It has been a few weeks now since returning from the honeymoon to Italia, and only now do I feel like I am finally settling into a daily routine. The new job at the high school, while great, has also taken some time getting use to as well. But at some point during the past few days I began to feel comfortable, somewhat normal again.
One of the reasons for this is that I have once again started making time each day to sit back and just read. It has been a few months since I finished a book, but I am very excited to be working on a number of them currently. Of course, it's not like I haven't done any reading over the past few months. But with marriage preparation, lesson plans, a honeymoon, and pair of senior retreats, there just seemed not to be much free time. However, that has now changed...I think.
And I am very glad it has, because I have been able to start reading through two newly ordered books, which I have greatly enjoyed reading so far. The first book, which I am almost finished with, is Michael J. Gorman's Inhabiting the Cruciform God: Kenosis, Justification, and Theosis in Paul's Narrative Soteriology. Anyone who has read some of Gorman's other works will be familiar with the themes in this book. In particular, his analysis of kenosis in the Christ-hymn of Philippians 2, and its broader connections to the identity of the Triune God has made for some very interesting reading.
Along with Gorman's book, I have also been skimming through Scott Hahn's Covenant and Communion: The Biblical Theology of Pope Benedict XVI. Hahn points out that many of the books written about Pope Benedict fail to capture his deep reliance on Scripture which is at the heart of his writings and teachings before and after his election to the See of Rome. The first part of Hahn's book spends considerable time discussing Pope Benedict's view of the historical-critical method. As Hahn points out, Pope Benedict sees the historical-critical method as being "an indispensable" tool for Biblical scholars. It is indispensable precisely because the Christian faith is based in history. Yet, while we must continue to use the historical-critical method in our exegesis of Biblical passages, we cannot separate it from the faith of the Church. Without faith, the text remains only a historical relic, which cannot be brought to the present. Ultimately, the Church is the guardian of the written Word. There is, of course, a lot more to this, but I have found this book to be a wonderful summary of Pope Benedict's Biblical theology.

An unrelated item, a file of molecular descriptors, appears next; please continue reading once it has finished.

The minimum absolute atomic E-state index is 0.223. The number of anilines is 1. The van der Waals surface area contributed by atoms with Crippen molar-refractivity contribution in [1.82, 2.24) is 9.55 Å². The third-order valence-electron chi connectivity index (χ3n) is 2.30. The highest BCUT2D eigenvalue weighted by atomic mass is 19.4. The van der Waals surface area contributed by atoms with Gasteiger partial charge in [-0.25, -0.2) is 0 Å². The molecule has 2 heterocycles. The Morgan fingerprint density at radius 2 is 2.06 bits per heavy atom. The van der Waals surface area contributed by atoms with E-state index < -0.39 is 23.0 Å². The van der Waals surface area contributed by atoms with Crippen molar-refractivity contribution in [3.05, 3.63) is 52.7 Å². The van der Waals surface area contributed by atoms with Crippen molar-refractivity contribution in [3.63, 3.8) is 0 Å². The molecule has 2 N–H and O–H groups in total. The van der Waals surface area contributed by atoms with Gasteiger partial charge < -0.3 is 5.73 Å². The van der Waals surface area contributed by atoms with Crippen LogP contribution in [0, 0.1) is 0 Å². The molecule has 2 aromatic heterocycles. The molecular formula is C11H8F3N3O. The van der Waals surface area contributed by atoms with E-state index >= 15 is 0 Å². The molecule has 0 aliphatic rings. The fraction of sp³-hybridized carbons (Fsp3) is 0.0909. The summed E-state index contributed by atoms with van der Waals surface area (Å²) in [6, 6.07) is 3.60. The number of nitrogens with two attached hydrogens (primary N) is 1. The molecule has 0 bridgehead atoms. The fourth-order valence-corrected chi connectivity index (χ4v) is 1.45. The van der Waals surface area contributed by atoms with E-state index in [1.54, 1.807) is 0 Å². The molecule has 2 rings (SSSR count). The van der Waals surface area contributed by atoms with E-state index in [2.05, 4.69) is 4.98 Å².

One last book that I have picked up, but have yet to start, is Scott Hahn's reworked doctoral thesis Kinship by Covenant: A Canonical Approach to the Fulfillment of God's Saving Promises. This is one of those books that is over 600 pages long, with half of it being end notes. Fun stuff! No....I really mean it! I hope to start this in the next week or so.
So what are you reading these days? Any new releases that I should check out?